Frustrations Grow in Acholi as National Oilseeds Project Stalls

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Frustrations Grow in Acholi as National Oilseeds Project Stalls
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Leaders and farmers in Uganda's Acholi sub-region are expressing disappointment with the slow progress of the National Oilseeds Project. Launched four years ago with a budget of USD 160.69 million, the project aims to empower farmers cultivating soybeans, groundnuts, and sesame across 81 districts. However, concerns are mounting that the initiative is prioritizing workshops over tangible support for communities.

"Meetings, workshops, and benchmarking trips seem to be the main activity," lamented Michael Lakony, the Amuru district LC5 chairperson. "This project risks wasting allocated funds on administrative costs while local communities languish in poverty."

The project's sluggishness is particularly concerning because Acholi farmers are already facing difficulties. While many cultivate oilseeds, they struggle to turn a profit due to unstable market prices and a fragmented value chain. Douglas Peter Okello, the LC5 chairperson of Omoro, highlighted this issue: "Our farmers are actively involved in soybean farming, but they remain trapped due to the market situation and the lack of a complete value chain."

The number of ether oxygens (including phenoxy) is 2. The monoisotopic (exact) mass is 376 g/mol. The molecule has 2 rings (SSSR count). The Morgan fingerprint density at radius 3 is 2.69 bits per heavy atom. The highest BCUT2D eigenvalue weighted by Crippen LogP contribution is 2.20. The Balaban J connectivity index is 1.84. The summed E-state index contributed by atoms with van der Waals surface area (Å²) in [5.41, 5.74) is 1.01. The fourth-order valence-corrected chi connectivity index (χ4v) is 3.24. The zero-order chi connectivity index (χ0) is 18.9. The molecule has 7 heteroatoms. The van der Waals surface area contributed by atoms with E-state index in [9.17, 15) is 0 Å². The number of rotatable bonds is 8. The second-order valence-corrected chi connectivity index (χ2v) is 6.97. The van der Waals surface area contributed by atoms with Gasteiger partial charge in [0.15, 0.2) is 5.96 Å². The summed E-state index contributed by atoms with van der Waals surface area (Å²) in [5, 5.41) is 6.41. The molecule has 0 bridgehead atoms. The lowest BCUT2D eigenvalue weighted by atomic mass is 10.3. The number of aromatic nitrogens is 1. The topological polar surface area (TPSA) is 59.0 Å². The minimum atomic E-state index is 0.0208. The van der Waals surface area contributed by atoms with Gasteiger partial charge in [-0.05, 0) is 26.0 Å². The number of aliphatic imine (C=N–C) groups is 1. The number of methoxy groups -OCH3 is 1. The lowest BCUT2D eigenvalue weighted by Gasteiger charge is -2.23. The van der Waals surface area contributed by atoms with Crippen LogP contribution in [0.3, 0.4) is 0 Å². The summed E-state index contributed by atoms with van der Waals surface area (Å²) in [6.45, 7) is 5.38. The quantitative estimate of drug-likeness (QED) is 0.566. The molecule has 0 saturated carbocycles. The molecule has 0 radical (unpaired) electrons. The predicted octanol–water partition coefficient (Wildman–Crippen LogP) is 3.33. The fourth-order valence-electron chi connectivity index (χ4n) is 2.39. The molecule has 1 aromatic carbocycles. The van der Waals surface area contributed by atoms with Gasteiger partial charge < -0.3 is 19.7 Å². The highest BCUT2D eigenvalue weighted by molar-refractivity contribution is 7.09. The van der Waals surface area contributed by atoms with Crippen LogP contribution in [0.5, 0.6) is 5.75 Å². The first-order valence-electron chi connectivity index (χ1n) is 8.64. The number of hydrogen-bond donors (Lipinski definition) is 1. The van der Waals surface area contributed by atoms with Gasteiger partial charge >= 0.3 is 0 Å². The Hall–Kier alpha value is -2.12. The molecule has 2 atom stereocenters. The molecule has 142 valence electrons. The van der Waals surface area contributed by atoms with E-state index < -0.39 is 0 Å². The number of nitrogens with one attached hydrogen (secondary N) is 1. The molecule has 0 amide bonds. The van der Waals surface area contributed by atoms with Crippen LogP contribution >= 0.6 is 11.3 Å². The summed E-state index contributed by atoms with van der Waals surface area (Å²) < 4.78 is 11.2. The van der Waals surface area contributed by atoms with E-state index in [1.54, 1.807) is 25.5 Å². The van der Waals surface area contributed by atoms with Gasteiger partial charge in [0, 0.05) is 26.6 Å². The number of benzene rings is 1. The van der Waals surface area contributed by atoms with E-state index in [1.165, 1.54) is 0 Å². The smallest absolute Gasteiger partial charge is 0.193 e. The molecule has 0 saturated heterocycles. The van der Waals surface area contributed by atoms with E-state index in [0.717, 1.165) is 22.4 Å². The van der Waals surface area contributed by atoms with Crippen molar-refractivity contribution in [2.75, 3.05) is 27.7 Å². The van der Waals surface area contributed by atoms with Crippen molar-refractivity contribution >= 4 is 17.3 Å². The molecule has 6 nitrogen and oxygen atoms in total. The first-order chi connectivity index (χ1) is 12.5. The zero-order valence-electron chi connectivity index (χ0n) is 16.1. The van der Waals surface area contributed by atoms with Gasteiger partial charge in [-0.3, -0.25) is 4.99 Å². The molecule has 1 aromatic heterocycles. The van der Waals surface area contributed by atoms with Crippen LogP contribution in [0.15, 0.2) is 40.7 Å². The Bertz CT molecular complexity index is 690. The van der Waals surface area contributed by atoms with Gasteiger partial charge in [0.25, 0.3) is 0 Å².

Despite acknowledging the delays, the Minister of State for Agriculture, Retired Major Fred Kyakulaga Bwino, urged farmers to continue production. He explained that the project's initial phase focused on procuring equipment and encouraged farmers not to wait for handouts. However, farmers are calling for more than just tools. They need storage facilities, reliable electricity, and strategies to bypass exploitative middlemen.

A bright spot in the project is the planned infrastructure development. Gilbert Okwong, a project engineer, announced the construction of 151 kilometres of community feeder roads in phase A, specifically targeting Acholi sub-region. The project aims to complete a total of 2500 kilometres nationwide by 2028.

While this infrastructure plan is promising, concerns remain regarding the project's overall effectiveness. Leaders and farmers want to see a shift towards faster implementation and initiatives that directly address the core challenges plaguing the agricultural sector in Acholi. The success of the National Oilseeds Project hinges on its ability to deliver tangible benefits to the communities it was designed to empower.

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